Essential Sports Nutrition


Struggling to make a lifestyle change?

The other evening, I spoke to a group of recovering addicts on the topic of nutrition therapy and the role of proper eating habits assisting in long term sobriety. For my presentation, I had to dig out some of my food props from when I was working as a clinical dietitian at Baptist Medical Center Beaches in Jacksonville, FL. While I love specializing in nutrition for athletes, I learned a lot about the human body when I worked as an inpatient dietitian.

Speaking to the group of addicts was very rewarding and powerful. Although it was out of my comfort zone to speak to non-athletes, I always appreciate the opportunities where I can share my passion of healthy living with others. And as an athlete who embraces a healthy lifestyle, I can't stress it enough that athletes must establish great lifestyle habits in order to improve chances of athletic success. Without good health, you don't have a strong platform to support your fitness goals.

For individuals with a current or past substance abuse problem, drugs and alcohol are often used to cope, relax, escape or used as a reward. While we all need ways to cope, relax, escape and reward, it's important for addicts to develop daily habits that promote good physical and mental health and an improved sense of well-being. In other words, to replace bad habits with good habits, self care is critical. It's well researched that good restful sleep, stress management, healthy coping skills, a structured life routine, a healthy and balanced diet, surrounding yourself with positive individuals and daily exercise are powerful lifestyle habits that can improve mental and physical health for addicts in recovery but are essential healthy habits for every human being to embrace.

As a coach to an amazing team of Trimarni athletes and a sport dietitian to many runners and triathletes, every athlete that comes my way for help is reminded by me that overall good mental and physical health are key components to athletic success. Athletic success starts with great lifestyle habits. Although training for an event is rewarding and can fill your life with purpose, self-worth and well being, you can only get so far with your fitness if you live with unhealthy lifestyle habits that do not foster optimal health. Based on my philosophy, I don't believe that athletes should compromise their health while training for an athletic event. Therefore, I find it important to always encourage and remind my athletes that daily self-care is the foundation by which you can improve your athletic performance. Just like with addicts in recovery, for athletes, your body will function at its best when you have a healthy lifestyle and make your health a priority on a daily basis.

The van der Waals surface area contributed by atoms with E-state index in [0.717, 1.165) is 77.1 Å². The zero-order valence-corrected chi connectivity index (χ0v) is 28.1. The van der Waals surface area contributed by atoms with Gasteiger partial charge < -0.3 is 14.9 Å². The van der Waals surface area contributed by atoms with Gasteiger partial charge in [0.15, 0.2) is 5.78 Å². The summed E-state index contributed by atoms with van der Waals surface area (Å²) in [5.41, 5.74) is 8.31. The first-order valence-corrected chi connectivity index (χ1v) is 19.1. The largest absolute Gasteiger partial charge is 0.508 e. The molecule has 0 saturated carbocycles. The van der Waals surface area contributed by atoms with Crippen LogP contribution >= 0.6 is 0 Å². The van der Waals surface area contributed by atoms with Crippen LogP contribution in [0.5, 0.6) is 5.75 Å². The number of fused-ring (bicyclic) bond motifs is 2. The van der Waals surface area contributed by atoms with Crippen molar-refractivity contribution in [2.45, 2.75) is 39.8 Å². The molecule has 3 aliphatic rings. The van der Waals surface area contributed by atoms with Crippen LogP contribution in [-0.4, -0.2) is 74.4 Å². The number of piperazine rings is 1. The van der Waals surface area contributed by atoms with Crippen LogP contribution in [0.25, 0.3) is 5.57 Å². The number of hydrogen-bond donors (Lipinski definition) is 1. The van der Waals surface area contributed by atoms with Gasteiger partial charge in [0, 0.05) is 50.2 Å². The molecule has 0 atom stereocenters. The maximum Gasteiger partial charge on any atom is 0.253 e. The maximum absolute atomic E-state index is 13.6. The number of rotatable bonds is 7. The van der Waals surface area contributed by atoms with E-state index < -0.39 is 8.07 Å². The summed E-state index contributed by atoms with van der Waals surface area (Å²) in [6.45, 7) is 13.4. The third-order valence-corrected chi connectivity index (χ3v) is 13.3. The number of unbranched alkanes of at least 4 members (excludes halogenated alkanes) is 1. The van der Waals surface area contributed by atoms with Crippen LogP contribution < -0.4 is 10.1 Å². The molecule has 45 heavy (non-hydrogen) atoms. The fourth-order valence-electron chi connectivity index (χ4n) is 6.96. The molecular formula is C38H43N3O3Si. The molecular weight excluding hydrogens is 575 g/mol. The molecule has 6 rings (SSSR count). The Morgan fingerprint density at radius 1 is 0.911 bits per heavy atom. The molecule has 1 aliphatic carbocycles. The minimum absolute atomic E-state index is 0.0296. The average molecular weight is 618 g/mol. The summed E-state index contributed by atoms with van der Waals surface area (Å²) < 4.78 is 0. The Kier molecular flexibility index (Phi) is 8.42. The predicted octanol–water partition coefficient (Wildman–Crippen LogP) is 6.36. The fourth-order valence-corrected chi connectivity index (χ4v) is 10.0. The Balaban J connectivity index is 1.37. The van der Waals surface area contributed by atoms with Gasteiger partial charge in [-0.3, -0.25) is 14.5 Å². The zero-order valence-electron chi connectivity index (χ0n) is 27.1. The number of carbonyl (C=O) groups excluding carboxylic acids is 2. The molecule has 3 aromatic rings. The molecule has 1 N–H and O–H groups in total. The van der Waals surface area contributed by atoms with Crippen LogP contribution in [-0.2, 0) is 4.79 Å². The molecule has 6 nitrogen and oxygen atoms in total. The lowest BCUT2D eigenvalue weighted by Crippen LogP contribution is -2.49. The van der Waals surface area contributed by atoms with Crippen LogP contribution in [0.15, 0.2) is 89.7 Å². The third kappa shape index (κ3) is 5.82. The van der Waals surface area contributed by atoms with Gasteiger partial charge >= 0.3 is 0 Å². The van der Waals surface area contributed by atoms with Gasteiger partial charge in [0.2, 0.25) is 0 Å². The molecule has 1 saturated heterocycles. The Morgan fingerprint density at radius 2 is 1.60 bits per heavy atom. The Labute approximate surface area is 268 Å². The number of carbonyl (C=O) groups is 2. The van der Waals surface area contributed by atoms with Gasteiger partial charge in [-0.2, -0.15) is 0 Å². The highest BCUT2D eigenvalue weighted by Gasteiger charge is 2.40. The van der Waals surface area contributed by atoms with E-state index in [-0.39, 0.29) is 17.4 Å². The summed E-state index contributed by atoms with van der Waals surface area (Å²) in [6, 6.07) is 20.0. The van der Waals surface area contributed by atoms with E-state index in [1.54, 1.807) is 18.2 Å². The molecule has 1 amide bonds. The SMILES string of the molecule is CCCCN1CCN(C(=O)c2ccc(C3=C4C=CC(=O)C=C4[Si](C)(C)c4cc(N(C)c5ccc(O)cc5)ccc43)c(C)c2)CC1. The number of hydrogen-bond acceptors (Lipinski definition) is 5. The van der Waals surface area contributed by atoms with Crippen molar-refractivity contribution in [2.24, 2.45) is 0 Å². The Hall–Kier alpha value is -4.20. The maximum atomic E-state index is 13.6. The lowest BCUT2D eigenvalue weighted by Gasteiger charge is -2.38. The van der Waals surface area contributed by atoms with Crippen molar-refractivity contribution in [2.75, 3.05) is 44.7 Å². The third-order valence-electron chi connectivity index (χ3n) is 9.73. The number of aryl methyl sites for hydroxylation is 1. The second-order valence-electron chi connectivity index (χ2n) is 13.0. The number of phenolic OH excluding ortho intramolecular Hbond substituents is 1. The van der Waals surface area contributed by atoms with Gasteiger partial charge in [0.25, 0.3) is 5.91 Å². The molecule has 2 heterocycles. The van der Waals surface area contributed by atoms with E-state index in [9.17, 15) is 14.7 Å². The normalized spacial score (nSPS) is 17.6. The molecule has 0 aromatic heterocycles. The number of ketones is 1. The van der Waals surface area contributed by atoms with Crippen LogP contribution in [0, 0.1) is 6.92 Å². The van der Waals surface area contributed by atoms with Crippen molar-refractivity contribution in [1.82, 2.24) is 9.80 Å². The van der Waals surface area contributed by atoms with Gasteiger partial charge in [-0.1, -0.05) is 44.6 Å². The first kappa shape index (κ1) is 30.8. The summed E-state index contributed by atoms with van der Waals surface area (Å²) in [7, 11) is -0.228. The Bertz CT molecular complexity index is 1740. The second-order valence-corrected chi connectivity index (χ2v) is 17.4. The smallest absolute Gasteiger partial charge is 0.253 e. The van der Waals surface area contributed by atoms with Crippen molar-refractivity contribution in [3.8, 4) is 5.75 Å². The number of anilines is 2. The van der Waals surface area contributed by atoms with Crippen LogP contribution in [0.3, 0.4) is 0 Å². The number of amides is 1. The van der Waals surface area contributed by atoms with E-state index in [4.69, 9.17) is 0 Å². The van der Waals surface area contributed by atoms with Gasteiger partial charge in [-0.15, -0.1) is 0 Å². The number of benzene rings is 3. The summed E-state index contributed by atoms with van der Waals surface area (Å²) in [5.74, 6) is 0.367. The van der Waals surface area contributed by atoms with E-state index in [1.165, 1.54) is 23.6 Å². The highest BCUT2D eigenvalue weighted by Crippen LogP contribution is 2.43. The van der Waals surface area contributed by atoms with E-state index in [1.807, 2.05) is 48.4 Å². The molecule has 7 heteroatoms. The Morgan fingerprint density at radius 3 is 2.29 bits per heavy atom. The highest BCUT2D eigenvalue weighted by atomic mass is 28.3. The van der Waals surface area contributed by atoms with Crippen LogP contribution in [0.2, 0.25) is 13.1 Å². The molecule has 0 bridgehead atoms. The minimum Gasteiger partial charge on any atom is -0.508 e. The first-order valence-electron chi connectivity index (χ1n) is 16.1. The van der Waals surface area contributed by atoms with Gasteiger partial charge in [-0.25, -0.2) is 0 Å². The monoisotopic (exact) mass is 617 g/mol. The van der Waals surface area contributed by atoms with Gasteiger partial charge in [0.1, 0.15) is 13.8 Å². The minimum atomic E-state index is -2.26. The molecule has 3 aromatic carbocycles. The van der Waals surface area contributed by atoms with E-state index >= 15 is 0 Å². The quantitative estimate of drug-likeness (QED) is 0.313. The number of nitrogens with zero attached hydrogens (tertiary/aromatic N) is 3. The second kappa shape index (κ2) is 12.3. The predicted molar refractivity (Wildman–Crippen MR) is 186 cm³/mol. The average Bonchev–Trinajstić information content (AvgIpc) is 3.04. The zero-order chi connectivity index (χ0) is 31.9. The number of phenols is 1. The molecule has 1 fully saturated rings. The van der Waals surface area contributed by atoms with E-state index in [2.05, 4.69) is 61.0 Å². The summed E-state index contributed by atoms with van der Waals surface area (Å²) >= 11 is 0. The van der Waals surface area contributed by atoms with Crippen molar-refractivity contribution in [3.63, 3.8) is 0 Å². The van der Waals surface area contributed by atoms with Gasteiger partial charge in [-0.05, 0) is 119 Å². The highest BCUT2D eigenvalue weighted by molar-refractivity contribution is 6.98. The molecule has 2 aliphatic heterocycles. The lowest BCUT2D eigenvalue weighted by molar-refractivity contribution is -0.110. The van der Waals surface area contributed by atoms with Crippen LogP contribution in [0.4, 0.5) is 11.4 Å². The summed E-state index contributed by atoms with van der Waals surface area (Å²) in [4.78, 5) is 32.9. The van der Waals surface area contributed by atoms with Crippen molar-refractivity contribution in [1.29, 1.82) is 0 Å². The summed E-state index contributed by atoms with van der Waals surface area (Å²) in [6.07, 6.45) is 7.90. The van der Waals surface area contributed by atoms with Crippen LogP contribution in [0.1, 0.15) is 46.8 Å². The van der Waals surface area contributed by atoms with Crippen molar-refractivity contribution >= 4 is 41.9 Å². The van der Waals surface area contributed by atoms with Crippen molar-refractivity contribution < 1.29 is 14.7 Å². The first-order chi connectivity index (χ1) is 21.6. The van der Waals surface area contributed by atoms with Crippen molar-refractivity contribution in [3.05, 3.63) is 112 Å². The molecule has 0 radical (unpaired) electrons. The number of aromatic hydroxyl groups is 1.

If you are an athlete struggling to make better choices in your life, like a better sleeping regime, consuming less alcohol, improved eating habits, better life/work balance or staying consistent with training, here are some tips for making a healthy change in your lifestyle:
  1. Good, better, best - When making a lifestyle change, it's normal to have big expectations for yourself and to make many radical changes all at once. Let's get rid of the all or nothing mentality. Unhealthy habits develop similar to healthy habits. When you repeat an action over and over, you form neural pathways that support the habit, without giving much thought to your actions. When the reward center in your brain is activated with the release of dopamine, the habit is reinforced, which causes you to crave more of it. Whereas the feeling of working out makes you feel good and it's good for you, some habits are not so good, like always craving ice cream in the evening or finding yourself wanting a glass of wine after a long day of work. It's important to train your brain to get comfortable with new habits. Change is a process. To help you make a change in your life, work on a good, better, best system. Set small goals for yourself and focus on accomplishing one goal at a time. For example, if you are always ordering/eating out for dinner, set your first goal of only ordering out 3 nights per week instead of 5. This is a good goal to force you to cook for yourself two nights per week. Once you meet that small "good" goal, move on to the next "better" goal, which could be only ordering out only once a week. Consistency is key when making changes so start slow and be realistic with your goals.
  2. Fix, don't overhaul - Athletes are known to be a little obsessive and extreme at times so it's no surprise when an athlete tries to completely overhaul his/her lifestyle with a black or white mentality. Change can be stressful to your body, mind and spirit. If you try to improve your sleep habits, your relationship, your work/life balance, your exercise routine and your diet all at once, you will feel overwhelmed and you will want to give up. You will feel more motivated by improving your habits if you focus on changing one bad habit at a time. Typically, habits have a way of snowballing so if you find yourself focusing first on improving your sleep regime, you may find yourself staying more consistent with exercising which also helps your cravings and appetite and your mood with your significant other.
  3. Get support - Lifestyle changes don't change in one day. It takes time to get out with the old and in with the new. And it's normal and expected that you will have some missteps along the way. To keep you on track, it's important to have a good support team to help you stay accountable to your changes but also to ensure that you are making changes in a healthy way (you don't want to create a new bad habit while fixing an old bad habit, like giving up candy in the afternoon but now addicted to diet sodas). Make sure that you never see your lifestyle change as punishing. Developing new good habits requires a lot of hard work but you must remind yourself that change is good when it improves your physical and mental health. Don't be afraid or ashamed to get help from a professional therapist or counselor. Asking for help shows strength. You are worthy of help and someone out there wants to be part of your team. 


Why you need a squad of professionals